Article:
- Clerical compensation and the financial crises are closely linked. There is no clear line in many cases between the pastor’s funds and those of the parish, and no clear accountability. This is one reason for a deacon being assigned responsibility for administration, and answerable to the bishop directly, while a presbyter is responsible for sacraments and spirituality. Why not just make compensation the same for all ministers, whether presbyter, deacon, or lay ecclesial? A simple salary or stipend.
- Support for all candidates for ministry should be equitable, whether for presbyterate, diaconate, or lay eccleisal.
- Clerical clothing is for clerics, meaning:
- Deacons have a right to clerical clothing, even if married! Canon law does not allow a bishop to restrict this right, much less a local pastor
- Seminarians do not, and should not be dressing up as if they are ordained.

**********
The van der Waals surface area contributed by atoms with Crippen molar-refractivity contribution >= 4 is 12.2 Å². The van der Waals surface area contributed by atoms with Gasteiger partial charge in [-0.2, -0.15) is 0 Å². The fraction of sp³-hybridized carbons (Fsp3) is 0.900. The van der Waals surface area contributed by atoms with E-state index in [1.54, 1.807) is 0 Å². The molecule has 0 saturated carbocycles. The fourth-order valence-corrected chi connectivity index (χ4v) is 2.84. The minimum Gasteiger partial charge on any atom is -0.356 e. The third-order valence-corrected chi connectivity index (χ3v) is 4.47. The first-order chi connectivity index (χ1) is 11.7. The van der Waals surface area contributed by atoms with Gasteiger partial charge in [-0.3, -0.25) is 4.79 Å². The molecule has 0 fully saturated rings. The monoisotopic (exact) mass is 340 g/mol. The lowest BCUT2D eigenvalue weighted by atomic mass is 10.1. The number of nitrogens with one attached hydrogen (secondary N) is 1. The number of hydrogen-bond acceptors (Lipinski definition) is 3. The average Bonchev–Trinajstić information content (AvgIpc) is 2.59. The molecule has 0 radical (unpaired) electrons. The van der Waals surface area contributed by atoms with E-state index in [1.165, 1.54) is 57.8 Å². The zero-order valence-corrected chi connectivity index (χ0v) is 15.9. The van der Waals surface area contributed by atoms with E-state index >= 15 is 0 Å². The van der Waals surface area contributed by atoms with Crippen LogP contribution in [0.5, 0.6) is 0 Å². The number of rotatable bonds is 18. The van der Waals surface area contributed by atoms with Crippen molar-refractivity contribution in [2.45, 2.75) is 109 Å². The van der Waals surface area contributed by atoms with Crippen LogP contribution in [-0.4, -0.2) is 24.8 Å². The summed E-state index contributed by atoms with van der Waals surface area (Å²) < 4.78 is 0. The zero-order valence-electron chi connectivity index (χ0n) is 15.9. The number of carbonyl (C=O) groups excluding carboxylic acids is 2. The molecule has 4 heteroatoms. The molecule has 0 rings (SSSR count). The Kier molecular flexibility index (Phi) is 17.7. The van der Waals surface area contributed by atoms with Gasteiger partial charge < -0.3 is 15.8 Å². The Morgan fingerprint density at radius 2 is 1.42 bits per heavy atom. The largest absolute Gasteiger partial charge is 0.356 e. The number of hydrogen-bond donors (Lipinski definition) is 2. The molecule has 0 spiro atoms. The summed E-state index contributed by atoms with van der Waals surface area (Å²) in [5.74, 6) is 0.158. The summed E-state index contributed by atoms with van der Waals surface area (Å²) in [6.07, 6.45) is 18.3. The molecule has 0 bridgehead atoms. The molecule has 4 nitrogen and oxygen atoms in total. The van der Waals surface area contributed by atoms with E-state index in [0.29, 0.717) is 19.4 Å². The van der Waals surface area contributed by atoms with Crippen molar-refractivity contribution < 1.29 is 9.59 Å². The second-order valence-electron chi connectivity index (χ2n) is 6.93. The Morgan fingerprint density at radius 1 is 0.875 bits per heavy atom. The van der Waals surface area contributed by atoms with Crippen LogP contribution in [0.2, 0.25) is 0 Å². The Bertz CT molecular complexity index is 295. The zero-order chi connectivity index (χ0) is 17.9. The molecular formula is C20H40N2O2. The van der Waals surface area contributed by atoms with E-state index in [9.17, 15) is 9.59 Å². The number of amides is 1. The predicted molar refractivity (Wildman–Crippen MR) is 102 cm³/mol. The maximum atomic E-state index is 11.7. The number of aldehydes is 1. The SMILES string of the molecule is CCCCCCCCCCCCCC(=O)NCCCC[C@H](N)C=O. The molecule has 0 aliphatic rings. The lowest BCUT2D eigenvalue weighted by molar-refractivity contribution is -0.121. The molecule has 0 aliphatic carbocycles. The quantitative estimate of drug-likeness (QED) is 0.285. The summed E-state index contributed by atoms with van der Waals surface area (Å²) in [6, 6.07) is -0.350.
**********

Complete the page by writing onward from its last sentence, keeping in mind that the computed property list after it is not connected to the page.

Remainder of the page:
- If we do not just do away with clerical clothing altogether, some kind of distinctive garb could be considered for lay ecclesial ministers, as long as we have such a thing for clergy. Different colors if need be, but the same basic idea: easy identification of those in pastoral leadership and ministry. Not to be confused with those in training for such.
- Eliminate the last vestiges of the cursus honorem
- Eliminate the transitional diaconate outright. A transitional diaconate makes as much sense theologically as a transitional presbyterate for deacon candidates.
- Allow deacons to transition to the presbyterate (and vice versa) if and only if an office to which they are called requires it.